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The Arkansas-based retailer is facing mounting oppositon to its plans to expand into New York.

By Kris Alingod

April 27, 2011

Protesters greeted Wal-Mart chief executive Mike Duke on Wednesday in New York, where he is looking to open stores.

Members of the Retail, Wholesale and Department Store Union, New York Jobs with Justice and several other groups gathered outside Bryant Park Grill, where Duke addressed a forum hosted by the Wall Street Journal.

The demonstrators assailed Wal-Mart, the nation's largest retailer and biggest private employer, for its "treatment of workers, business practices" and made clear the company wasn't welcome in the city.

With yellow face masks and a marching band, they issued their warning as Duke told business executives that Wal-Mart has seen consumer spending fall every end of the month before paychecks are released.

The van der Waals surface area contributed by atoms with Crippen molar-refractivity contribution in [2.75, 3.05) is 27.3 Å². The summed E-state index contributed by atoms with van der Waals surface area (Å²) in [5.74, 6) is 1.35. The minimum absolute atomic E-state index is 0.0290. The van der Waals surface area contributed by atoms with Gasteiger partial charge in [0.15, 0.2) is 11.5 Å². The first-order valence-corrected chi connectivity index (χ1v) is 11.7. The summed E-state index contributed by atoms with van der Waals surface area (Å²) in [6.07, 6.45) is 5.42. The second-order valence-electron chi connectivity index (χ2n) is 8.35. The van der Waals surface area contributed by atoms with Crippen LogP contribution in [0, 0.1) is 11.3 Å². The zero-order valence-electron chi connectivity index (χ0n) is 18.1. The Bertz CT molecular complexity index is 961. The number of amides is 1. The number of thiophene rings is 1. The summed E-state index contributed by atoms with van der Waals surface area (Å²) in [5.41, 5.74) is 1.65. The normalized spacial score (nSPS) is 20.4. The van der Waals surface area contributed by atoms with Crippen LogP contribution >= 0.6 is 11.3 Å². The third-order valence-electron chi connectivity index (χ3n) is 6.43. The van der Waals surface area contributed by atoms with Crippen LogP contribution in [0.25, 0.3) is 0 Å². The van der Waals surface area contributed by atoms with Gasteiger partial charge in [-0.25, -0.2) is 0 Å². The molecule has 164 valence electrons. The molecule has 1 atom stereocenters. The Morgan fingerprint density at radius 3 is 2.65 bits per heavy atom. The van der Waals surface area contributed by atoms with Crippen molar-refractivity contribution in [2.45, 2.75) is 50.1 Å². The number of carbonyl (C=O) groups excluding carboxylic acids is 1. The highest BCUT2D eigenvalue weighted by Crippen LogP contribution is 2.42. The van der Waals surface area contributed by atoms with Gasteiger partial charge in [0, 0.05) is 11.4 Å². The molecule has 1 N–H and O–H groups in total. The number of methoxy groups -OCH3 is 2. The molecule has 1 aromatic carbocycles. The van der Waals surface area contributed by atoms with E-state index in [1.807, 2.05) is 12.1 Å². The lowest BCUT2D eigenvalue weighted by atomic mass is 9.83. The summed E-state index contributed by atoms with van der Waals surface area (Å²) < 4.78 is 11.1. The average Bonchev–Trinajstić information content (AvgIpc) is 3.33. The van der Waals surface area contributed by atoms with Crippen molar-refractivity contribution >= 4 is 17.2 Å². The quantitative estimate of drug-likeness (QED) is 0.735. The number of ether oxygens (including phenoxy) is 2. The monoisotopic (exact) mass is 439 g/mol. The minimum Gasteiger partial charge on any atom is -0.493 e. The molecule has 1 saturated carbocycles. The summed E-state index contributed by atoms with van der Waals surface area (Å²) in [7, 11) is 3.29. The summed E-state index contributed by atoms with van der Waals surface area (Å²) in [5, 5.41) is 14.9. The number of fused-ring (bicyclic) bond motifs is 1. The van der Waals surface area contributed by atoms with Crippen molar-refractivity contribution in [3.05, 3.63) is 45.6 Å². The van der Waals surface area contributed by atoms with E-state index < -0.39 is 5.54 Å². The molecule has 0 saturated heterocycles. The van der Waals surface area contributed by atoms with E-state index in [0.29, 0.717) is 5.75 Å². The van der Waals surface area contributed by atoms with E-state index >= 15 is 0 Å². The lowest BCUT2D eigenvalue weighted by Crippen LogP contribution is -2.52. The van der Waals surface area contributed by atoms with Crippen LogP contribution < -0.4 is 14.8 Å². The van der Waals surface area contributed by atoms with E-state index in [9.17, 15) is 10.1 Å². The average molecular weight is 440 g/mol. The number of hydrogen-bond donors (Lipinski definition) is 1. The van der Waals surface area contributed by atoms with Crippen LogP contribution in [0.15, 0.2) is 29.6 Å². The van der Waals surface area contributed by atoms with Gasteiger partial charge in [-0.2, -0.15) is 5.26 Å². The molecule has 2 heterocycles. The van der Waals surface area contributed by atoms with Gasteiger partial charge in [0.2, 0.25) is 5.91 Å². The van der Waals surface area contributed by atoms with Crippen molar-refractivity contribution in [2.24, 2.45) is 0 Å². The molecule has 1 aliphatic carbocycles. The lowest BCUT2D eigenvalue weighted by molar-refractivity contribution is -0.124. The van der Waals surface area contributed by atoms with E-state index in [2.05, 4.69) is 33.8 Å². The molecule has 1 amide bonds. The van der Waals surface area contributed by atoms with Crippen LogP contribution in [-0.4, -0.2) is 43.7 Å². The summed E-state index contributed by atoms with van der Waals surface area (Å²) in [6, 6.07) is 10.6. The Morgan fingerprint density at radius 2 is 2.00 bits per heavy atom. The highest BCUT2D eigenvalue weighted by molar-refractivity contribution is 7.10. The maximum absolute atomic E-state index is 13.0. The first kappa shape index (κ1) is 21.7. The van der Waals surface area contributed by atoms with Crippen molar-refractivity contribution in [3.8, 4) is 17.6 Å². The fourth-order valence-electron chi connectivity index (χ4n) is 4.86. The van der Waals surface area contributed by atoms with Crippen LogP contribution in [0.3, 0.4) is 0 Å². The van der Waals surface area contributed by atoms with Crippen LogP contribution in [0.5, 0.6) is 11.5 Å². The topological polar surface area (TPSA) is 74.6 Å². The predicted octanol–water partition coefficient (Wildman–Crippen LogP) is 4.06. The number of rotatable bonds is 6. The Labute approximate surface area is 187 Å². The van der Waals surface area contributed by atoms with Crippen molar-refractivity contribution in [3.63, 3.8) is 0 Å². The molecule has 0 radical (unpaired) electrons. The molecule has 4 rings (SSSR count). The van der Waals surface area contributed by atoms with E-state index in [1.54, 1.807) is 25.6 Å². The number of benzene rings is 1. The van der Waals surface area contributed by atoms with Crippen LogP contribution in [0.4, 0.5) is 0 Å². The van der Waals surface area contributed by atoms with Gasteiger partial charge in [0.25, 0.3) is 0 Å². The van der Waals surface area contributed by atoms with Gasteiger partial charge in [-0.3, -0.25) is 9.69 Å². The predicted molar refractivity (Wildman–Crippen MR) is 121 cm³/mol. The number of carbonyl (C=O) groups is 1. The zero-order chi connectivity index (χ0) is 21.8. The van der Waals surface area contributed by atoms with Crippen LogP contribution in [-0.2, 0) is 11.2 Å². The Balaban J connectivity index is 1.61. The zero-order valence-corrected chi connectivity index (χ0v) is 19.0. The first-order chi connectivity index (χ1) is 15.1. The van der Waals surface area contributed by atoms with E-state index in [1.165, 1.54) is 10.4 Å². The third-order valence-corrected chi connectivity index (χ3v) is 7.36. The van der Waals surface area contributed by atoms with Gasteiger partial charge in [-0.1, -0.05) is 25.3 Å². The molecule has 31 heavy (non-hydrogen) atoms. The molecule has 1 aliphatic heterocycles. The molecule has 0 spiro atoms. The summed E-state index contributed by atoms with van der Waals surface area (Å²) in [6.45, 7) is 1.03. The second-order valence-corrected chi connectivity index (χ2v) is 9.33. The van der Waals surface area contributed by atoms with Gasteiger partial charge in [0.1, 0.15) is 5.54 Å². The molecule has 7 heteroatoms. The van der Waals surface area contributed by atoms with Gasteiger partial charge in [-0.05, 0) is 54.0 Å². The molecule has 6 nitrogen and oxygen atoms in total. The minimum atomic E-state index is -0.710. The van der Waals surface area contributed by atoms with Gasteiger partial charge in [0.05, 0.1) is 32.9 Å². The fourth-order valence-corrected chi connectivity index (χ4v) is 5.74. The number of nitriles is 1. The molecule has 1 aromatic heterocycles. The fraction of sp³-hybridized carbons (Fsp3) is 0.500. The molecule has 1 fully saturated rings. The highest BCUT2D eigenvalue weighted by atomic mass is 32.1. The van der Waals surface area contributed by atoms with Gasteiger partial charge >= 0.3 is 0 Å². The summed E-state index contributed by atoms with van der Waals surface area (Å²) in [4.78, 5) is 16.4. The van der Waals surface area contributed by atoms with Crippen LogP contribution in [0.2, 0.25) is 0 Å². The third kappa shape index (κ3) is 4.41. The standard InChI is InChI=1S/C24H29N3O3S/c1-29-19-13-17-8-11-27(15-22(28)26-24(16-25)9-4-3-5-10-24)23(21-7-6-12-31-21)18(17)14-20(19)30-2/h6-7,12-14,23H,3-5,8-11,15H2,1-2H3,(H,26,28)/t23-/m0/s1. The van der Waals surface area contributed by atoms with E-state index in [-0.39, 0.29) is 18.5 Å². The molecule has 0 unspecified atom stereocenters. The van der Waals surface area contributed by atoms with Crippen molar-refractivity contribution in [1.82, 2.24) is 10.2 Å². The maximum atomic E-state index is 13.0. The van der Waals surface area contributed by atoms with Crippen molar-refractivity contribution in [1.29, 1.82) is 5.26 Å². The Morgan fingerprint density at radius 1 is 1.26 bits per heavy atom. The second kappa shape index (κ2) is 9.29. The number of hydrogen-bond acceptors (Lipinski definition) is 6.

The Arkansas-based retailer is facing mounting oppositon to its plans to expand into New York.

Early this year, City Council members Robert Jackson, Letitia James and Jumaane Williams endorsed Wal-Mart Free NYC, which was also part of Wednesday's rally. They warned that opening a Wal-Mart in Brooklyn would destroy homegrown stores and local jobs.

According to Williams, Wal-Mart kills three jobs for every two the company creates. "The jobs they ‘create’ pay, on average, 18 percent less than the jobs they destroy. My community deserves jobs with livable wages," he said.

Duke did not issue a statement addressing the rally. A spokesman for Wal-Mart told Crain's New York the demonstration was a "publicity stunt" without "substance and facts."

Apart from the issue of wages, a decade-old lawsuit accusing the company of discriminating against female employees is being considered by the U.S. Supreme Court.

Wal-Mart believes the workers are suing for different sets of individual circumstances. It is fighting to keep plaintiffs in the case, the nation's largest civil rights lawsuit, from being recognized as part of a class that includes every woman nationwide employed over the decade in 3,400 stores.

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